How to Shop More Ethically This Holiday Season
Large online retailers attractive, with benefits such as two -day shipping, the option to try at home before paying, and the ease of buying your pajamas. The problem is, these facilities come at a cost to individuals, communities, and the environment. But there’s good news: There’s something you can do about it, and you have more control than you think.
Traditional voting — with your ballot — is just as important as ever, but it has great power in deciding where and how you spend your money. Buying with a conscience is a way of making small choices that add to big changes.
Stay Close to Home
Buying locally is the best way to support your community. the US Small Business Administration started National Small Business Week in 1963 and has cosponsored Small Business Saturday with American Express since 2011. Launched AmEx Shop Small, which included Small Business Saturday, in 2010 to help retailers during the economy and spent $ 200 million on strengthening small businesses during the pandemic.
Bill Brunelle is the cofounder of We Stand Independent, created to celebrate local brands and provide small businesses with marketing tool kits that offer infrastructure and support. Members receive everything from graphics with slogans like “Buy Good Things From Real People” and social media guides to advice on point-of-sale systems. IWS is now a network of over 10,000 mom-and-pop shops, and it has mobile app to help consumers find stores.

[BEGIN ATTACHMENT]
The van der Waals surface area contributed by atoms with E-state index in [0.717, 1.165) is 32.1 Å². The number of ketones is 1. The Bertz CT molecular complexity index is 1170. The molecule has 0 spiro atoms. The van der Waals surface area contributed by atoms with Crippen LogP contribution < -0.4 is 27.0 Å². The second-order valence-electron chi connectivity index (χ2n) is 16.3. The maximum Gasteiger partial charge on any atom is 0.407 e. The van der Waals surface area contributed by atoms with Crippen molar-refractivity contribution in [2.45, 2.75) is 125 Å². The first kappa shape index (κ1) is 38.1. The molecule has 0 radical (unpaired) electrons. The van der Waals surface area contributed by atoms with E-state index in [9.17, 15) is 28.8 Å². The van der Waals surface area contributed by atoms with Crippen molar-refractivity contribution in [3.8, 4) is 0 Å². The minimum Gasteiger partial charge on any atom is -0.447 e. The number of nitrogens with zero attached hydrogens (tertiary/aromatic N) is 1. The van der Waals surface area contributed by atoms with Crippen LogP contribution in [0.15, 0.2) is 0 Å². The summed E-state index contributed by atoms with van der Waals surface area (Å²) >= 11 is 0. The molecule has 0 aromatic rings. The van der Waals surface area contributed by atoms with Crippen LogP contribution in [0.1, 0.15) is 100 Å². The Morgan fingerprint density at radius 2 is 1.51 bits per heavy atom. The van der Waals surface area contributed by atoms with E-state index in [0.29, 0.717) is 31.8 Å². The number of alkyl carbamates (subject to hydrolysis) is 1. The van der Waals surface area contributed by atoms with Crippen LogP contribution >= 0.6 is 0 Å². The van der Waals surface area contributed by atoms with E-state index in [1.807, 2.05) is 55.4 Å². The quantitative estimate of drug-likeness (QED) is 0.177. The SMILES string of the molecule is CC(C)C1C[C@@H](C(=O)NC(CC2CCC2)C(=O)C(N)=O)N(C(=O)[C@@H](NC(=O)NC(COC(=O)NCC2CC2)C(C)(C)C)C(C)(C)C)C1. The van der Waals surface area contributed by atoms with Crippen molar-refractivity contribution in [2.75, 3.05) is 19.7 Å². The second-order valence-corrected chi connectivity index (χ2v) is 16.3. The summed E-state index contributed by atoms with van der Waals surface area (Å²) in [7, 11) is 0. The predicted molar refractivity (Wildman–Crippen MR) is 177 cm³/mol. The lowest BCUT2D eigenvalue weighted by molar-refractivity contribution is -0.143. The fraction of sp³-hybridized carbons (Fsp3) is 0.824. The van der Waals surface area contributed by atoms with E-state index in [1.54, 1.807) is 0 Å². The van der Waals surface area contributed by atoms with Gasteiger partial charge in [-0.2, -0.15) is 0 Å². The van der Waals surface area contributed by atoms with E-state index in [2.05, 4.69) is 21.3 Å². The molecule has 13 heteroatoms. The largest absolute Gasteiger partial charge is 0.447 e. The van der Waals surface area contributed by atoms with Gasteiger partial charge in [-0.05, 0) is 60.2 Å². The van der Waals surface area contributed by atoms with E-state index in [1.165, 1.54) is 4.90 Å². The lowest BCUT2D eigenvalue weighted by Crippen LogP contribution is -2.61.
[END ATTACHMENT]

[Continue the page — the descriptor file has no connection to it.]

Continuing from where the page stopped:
Brunelle says there is an emotional side to shopping near home, and since the pandemic, people have been more motivated than ever. “Saving more money in the community means better roads, better schools, better parks, higher -paying teachers,” he says, “Your hard -earned dollars are even more. if it is stored locally. ” For added motivation, IWS provides a list of 10 items that will happen if you shop locally.
the Andersonville Study of Retail Economics, published in 2004, determined that for every $ 100 spent locally, $ 68 would remain in the community. If the same $ 100 is spent on a national chain, only $ 43 remains in the community. Brunelle warns consumers about “local washing,” when large box stores use “local” in their marketing but it’s unclear how they mean it.
“You know local power is real when national and international chains like Walmart and Target use the word LOcAl in their marketing because they know people want to shop locally, “Brunelle said. She encourages shoppers to think critically to avoid falling victim to local washing. their definition of local could be 500. miles away. You can’t buy a locally grown Minnesota pineapple in January. “
Buy and Secondhand
Buying at locally-owned stores is a start, even if there’s a caveat, and it’s a hard pill to swallow for many Americans: As long as you can want new thing, you don’t have to must new thing. Shopping at garage sales, thrift stores, estate sales, secondhand stores, and antique stores uses items that are already in circulation and is also a unique way to get to know your neighbors.
In Missoula, Montana, where I have lived most of my adult life, we have stores like The Cellar Door, which uses the hashtag #nothingnewforyou and whose mission is to “curate the space and places of what’s already here,” and @piraso, transforming pieces of wood, leather, and rope and modernizing upholstered furniture using fun, funky cloth. Chances are there are charity -run stores or similar stores in your area, and you don’t always have to run straight to Goodwill or the Salvation Army, even if those are also options.